S/V Ubiquity
Pacific Seacraft 34 Sailboat



Klashkish Basin, Vancouver Island, BC, Canada, at anchor before rounding the Brooks Pennisula:


Ubiquity is a 1987 Pacific Seacraft 34 sailboat, hull #67. Designed by Bill Crealock as a smaller successor to the Pacific Seacraft 37, the Pacific Seacraft 34 is sometimes referred to as the "Crealock 34".*

I am outfitting Ubiquity for my post-retirement cruising plans. I bought her for her suitable design for offshore cruising, her excellent construction quality, and for the considerable cruising gear already on the boat.

For cruising, the design characteristics I like about the Pacific Seacraft 34 include:

My sailing experience with Ubiquity has impressed me with her virtues as an offshore boat, including her excellent tracking ability and easy motion in a seaway, combined with acceptable maneuverability in the marina and on the river. You can view video clips I took crossing the Columbia River Bar (view over the bow), crossing the Columbia River Bar (view of helmsman looking towards stern), broad-reaching off the Washington coast in heavy fog and 20+ knot winds, and sailing south from Barkley Sound, Vancouver Island, in beautiful sunshine. Whereas more performance-oriented cruisers would prefer a lighter fin keel / spade rudder design, and more traditionally-oriented cruisers would prefer a heavier full keel design, for me S/V Ubiquity seems like the sweet spot for serious offshore cruising, especially for an older person (that's what I am now, even though I don't feel like I am) cruising with no crew or perhaps one crew member.

Her specifications are approximately:

Her cruising sail inventory includes light-air sails to keep her moving in light air--a large asymmetric spinnaker (with dousing sleeve) and a drifter. For higher winds she has the staysail, two deep reefs (65%, 39%) in the mainsail, and a trysail (on a separate track) and storm staysail for very strong conditions. Her new mainsail is heavily made by Taylor Sails in Port Angeles. Counter to current trends, I decided on a battanless, roachless mainsail. Combined with Strong Track hardware for the luff, the mainsail hoists and drops very easily, allowing me to dispense with lazy jacks and instead of flaking the mainsail on top of the boom I roll it into a bunt and tie it on the side of the boom, as taught to me by my experienced cruising friend Dave Mancini, captain of S/V Swan, a sister ship to Ubiquity. Headsail options besides the drifter include a 135 genoa, a working jib,and a small high-clew Yankee that looks great when sailing as a cutter with the staysail.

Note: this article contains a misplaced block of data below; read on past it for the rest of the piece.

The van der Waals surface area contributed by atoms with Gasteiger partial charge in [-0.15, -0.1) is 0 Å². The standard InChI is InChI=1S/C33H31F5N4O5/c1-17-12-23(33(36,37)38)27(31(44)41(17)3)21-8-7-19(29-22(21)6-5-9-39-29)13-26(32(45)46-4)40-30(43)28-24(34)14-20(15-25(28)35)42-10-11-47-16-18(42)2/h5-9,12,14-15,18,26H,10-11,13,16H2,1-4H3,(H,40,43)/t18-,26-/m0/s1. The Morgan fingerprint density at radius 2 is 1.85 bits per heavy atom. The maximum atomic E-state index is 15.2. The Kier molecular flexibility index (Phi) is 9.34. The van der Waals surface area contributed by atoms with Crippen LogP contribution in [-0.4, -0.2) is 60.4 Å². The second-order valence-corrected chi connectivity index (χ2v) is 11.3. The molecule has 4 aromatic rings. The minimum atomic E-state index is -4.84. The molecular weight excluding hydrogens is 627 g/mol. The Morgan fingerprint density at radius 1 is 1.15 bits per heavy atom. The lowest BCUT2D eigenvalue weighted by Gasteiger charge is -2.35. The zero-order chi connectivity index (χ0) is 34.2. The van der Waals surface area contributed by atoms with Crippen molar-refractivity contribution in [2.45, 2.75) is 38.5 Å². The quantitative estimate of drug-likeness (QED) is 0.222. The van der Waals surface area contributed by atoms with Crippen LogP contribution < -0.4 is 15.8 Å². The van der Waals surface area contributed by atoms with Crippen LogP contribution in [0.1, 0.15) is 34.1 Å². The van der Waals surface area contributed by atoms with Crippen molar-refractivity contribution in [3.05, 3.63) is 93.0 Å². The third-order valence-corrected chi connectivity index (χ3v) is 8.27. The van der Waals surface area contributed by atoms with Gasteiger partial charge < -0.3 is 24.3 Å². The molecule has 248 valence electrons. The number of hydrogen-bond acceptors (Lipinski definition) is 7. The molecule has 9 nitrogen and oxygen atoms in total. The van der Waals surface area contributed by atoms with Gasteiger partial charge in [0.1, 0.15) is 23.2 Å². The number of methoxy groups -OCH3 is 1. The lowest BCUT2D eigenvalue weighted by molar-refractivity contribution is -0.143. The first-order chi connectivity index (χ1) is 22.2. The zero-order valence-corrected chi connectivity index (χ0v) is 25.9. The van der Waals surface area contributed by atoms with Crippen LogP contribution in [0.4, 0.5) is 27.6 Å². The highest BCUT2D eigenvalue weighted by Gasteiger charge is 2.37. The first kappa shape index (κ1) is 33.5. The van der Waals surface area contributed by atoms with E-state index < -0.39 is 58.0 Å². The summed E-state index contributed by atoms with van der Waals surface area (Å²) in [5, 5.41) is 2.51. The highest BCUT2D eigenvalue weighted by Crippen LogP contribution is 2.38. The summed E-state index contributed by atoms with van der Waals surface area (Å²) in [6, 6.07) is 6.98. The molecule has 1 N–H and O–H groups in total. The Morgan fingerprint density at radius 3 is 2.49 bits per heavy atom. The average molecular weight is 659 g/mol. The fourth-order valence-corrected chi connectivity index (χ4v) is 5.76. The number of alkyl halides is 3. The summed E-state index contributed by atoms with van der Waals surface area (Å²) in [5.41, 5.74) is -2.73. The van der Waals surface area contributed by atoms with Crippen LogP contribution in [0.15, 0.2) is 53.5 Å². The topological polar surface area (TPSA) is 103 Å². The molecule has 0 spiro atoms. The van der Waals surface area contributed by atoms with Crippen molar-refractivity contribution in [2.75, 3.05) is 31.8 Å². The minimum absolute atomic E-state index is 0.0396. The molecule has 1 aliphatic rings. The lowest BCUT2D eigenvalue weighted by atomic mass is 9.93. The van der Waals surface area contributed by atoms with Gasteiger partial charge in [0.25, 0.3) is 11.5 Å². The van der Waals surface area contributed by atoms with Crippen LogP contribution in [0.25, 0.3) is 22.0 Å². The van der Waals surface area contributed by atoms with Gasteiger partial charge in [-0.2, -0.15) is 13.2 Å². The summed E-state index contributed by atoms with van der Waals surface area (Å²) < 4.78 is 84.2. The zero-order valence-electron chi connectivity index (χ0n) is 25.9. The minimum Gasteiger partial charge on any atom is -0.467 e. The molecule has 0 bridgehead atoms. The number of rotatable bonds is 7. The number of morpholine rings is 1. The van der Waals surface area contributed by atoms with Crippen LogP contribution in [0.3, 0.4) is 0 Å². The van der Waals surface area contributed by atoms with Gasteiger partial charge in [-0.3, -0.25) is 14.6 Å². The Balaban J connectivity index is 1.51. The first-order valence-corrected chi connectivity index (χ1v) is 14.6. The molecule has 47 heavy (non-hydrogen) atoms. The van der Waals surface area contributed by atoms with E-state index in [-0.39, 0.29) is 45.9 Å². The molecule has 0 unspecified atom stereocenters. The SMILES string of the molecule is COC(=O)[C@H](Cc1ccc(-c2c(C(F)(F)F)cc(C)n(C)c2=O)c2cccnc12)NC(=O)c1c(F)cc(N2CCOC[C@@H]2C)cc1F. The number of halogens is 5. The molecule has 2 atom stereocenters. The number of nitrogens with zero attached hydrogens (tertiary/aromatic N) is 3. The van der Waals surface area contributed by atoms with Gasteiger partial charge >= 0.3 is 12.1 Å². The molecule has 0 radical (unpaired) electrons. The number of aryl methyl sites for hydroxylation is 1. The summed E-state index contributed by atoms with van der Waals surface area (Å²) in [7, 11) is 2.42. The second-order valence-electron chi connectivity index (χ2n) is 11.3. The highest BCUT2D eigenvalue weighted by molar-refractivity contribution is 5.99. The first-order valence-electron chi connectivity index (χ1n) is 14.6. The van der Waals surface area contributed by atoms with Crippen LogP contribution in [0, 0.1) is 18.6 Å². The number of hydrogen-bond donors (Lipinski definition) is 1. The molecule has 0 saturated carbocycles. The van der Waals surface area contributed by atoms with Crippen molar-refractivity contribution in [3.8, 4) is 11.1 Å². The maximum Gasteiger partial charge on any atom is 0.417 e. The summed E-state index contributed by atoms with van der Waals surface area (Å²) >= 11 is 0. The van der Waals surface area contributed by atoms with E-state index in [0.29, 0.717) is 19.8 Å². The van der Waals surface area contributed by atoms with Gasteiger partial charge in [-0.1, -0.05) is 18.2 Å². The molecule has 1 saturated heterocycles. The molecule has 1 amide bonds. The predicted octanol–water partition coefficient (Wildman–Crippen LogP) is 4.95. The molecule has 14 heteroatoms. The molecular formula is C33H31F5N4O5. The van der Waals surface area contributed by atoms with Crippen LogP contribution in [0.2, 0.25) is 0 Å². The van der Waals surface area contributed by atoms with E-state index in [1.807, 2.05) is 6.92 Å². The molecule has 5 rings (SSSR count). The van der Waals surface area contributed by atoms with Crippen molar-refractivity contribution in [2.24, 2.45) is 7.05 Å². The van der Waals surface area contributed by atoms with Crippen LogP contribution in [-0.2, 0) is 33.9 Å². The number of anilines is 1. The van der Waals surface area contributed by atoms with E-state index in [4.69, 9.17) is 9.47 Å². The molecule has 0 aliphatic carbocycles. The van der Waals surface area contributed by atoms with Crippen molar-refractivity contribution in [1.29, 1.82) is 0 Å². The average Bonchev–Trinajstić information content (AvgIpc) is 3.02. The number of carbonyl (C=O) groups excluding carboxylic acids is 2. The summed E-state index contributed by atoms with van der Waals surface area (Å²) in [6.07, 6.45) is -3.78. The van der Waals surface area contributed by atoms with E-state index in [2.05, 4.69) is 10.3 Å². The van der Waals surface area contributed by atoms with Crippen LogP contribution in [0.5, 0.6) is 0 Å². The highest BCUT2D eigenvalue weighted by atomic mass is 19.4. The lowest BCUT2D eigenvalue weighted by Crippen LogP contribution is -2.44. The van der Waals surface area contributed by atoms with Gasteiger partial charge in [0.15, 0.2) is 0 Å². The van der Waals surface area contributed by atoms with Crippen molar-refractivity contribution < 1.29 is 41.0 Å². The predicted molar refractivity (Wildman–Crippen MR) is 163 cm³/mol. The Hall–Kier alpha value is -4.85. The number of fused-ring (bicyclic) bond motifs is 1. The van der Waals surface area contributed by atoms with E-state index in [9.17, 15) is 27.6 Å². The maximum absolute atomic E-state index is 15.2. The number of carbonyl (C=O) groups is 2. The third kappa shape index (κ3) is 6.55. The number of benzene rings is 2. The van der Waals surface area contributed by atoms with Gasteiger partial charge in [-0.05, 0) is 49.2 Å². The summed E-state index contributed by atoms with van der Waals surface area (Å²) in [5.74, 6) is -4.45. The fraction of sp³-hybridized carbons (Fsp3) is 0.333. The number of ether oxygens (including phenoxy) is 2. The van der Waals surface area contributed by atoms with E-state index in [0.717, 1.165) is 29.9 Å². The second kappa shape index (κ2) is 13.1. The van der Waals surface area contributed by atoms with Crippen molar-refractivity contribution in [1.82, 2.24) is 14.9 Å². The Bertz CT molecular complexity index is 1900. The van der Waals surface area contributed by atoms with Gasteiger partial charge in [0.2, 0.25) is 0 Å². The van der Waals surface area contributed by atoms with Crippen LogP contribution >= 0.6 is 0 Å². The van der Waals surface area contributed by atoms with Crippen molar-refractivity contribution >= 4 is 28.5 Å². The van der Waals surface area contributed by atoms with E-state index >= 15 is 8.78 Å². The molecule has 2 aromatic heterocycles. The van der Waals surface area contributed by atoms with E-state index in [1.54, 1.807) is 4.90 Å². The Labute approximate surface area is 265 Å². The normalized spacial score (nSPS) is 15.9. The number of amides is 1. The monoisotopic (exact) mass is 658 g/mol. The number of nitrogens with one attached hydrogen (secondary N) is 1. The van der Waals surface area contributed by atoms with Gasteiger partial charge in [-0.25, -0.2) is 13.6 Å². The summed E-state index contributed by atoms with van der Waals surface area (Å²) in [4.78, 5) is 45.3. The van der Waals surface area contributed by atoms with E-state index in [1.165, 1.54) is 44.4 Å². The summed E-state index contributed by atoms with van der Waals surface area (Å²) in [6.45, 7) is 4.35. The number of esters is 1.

Ubiquity has very stout bow rollers, befitting a serious cruising boat. Her primary ground tackle is a 44 lb. Rocna anchor (true weight 47 lbs.) on 210' of 5/16" high-test chain, with 210' of 5/8" 3-strand nylon that I spliced directly to the chain if more scope is desired. The vertical Muir windlass operates either manually or electrically. The manual mode using a winch handle works excellently, and I prefer the exercise of manually retrieving the rode. A Fortress FX-16 (aluminum Danforth-type anchor) serves as a stern anchor or for kedging, with 300' 1/2" Sampson Super-Strong nylon double-braid plus 20' 5/16" high-test chain.

Pacific Seacraft 34 further information and reviews:

*As an aside, my friend Dave Mancini, an experienced cruiser and captain of Ubiquity's sister ship S/V Swan, reports that in a conversation he was privileged to have with Bill Crealock, Crealock discussed what he had learned from the 37 design that he used to refine the 34 design.


Sailing on the Columbia River in light winds, March 2013:


Sailing on the Columbia River for a meetup introduction to sailing class outing, 2012:


Flying asymmetric spinnaker (left), and beating (right) in very light air with the drifter on the Columbia River, sailing class outing, 2014:


Two photos (on left) of S/V Ubiquity sailing off Port Angeles, before she received her new white paint job (Photos taken by my friend Dave Mancini, sailing his sister ship, S/V Swan), plus one photo (on right) of S/V Ubiquity at the dock with Yankee and staysail hoisted:


S/V Ubiquity sailing as a cutter, early morning crossing of the Columbia River Bar, October 2012:


On the hard, showing her underbody design with elongated fin keel, slight bridge to the skeg, propeller in an aperature, skeg-hung rudder, and canoe stern:


Some Other Specific Equipment Details for S/V Ubiquity:

Ship radio call sign: WDG5380
My HAM call sign: KF7QCX
Ship MMSI No.: 367546050